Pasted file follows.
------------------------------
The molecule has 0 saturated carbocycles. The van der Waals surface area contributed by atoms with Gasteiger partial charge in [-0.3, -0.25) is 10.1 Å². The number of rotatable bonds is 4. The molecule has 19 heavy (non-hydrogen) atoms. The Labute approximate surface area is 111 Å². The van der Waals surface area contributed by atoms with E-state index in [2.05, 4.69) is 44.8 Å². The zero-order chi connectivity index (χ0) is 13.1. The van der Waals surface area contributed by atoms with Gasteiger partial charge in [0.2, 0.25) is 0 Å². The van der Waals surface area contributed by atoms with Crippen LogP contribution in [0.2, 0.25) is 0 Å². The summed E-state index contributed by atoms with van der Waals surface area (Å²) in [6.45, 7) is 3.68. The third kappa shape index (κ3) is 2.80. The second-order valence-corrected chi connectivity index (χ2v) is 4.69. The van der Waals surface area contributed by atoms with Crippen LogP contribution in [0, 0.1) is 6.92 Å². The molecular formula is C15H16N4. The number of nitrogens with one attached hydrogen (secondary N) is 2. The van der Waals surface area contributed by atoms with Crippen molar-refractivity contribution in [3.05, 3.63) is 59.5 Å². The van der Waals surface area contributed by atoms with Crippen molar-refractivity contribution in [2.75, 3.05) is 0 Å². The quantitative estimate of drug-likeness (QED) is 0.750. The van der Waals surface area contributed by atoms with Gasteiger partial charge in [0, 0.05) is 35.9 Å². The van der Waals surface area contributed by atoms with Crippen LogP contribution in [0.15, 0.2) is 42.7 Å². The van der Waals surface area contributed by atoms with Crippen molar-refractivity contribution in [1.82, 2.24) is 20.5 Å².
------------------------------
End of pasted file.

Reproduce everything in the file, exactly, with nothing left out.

The molecule has 0 saturated carbocycles. The van der Waals surface area contributed by atoms with Gasteiger partial charge in [-0.3, -0.25) is 10.1 Å². The number of rotatable bonds is 4. The molecule has 19 heavy (non-hydrogen) atoms. The Labute approximate surface area is 111 Å². The van der Waals surface area contributed by atoms with E-state index in [2.05, 4.69) is 44.8 Å². The zero-order chi connectivity index (χ0) is 13.1. The van der Waals surface area contributed by atoms with Gasteiger partial charge in [0.2, 0.25) is 0 Å². The van der Waals surface area contributed by atoms with Crippen LogP contribution in [0.2, 0.25) is 0 Å². The summed E-state index contributed by atoms with van der Waals surface area (Å²) in [6.45, 7) is 3.68. The third kappa shape index (κ3) is 2.80. The second-order valence-corrected chi connectivity index (χ2v) is 4.69. The van der Waals surface area contributed by atoms with Crippen LogP contribution in [0, 0.1) is 6.92 Å². The molecular formula is C15H16N4. The number of nitrogens with one attached hydrogen (secondary N) is 2. The van der Waals surface area contributed by atoms with Crippen molar-refractivity contribution in [3.05, 3.63) is 59.5 Å². The van der Waals surface area contributed by atoms with Crippen molar-refractivity contribution in [2.75, 3.05) is 0 Å². The quantitative estimate of drug-likeness (QED) is 0.750. The van der Waals surface area contributed by atoms with Gasteiger partial charge in [0, 0.05) is 35.9 Å². The van der Waals surface area contributed by atoms with Crippen LogP contribution in [0.15, 0.2) is 42.7 Å². The van der Waals surface area contributed by atoms with Crippen molar-refractivity contribution in [1.82, 2.24) is 20.5 Å².